Early film experimentation

In the 1920s, several artists took to the still new film technology to create early motion graphics. These included artists such as Marcel Duchamp, Walter Ruttman, and Fernand Leger. Duchamp created rotoreliefs (spinning drawings), and then filmed them to create a 3D animated effect. Ruttman and Leger created abstract and pop art using film and abstract graphic design. These were the first modern examples of what today we call motion graphics.

The design influence of Saul Bass

Known for his striking title sequences for such films as “Psycho,” “The Man with the Golden Arm,” and “Anatomy of a Murder,” Saul Bass has been highly influential on the field of motion graphics design. He was known for making the design elements work together in exciting and eye-catching ways. Bass has influenced many modern title designers (see, for example, the title sequences of the animated series “Archer”). These designers are making their own vibrant title sequence designs that take motion graphics to new and surprising places.

Modern demand for motion graphics designers

The entertainment and advertising industries recognize the top motion graphics designs with awards and accolades. However, it’s not just the entertainment industry that values motion graphics design. Other industries use these elements in training, education, and information sharing, reflecting just how effectively this form of design communicates information. Motion graphics designs can be viewed on phones, laptops, and tablets, as well as computer and television screens, making them easily accessible to viewers.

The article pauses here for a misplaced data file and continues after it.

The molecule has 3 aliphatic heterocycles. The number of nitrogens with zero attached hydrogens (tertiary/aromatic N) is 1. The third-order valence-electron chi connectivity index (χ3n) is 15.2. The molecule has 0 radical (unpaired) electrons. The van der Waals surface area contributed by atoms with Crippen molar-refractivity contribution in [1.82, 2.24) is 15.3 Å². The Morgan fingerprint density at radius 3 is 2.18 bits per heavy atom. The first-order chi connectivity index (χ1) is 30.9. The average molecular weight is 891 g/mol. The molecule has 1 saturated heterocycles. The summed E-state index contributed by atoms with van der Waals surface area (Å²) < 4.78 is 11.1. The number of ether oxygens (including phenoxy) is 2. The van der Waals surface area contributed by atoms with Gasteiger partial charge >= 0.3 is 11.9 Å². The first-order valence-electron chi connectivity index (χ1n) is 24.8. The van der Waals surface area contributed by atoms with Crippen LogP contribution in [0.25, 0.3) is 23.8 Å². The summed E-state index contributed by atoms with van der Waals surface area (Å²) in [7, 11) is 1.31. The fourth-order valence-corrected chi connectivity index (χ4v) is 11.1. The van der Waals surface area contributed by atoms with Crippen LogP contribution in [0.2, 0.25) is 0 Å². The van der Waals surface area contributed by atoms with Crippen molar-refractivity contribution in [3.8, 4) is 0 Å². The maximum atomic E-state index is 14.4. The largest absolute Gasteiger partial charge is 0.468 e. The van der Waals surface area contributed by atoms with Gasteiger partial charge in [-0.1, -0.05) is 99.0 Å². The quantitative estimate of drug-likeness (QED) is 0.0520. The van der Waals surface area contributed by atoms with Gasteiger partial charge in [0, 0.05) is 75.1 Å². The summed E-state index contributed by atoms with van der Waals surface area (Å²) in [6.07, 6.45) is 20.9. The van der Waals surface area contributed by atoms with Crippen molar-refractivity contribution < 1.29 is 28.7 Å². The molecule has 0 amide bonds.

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Modern motion graphics design is used in advertising, public service messages, media, and more. Motion graphics as a subset of animation has a long history, according to Clio Awards, Let’s Talk Science, The Long Now Foundation, and Triplet 3D. 40,000-14,000 years ago: Cave drawings are early examples of motion graphics. 1839-1901: Zoetropes and flipbooks take the Victorian era by storm. 1920s: French artists create rotoreliefs with early film technology. 1960s: Saul Bass creates groundbreaking titles for Psycho and Dr. No. Today: Computer technology drives innovation in motion graphics.

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How to make motion graphics

Most designers use computer animation tools to design modern motion graphics, and various powerful software for motion graphic design exists. However, before learning how to make motion graphics, a beginning designer needs to have a solid education in foundational art and design concepts. The most important motion graphics tools are the experience and creativity that a designer brings to the table.

Before designers sit down to create the elements of their motion graphics, they go through a motion graphics development process. The process varies by designer and project, of course, but there are some general steps.

1. Create a design brief

A designer works with a client to put together a design brief that includes the project’s goals; a design aesthetic that matches the client’s brand, culture, and communication style; messaging; and elements such as color palette and logos to be incorporated. After the client approves the design brief, the designer creates a storyboard.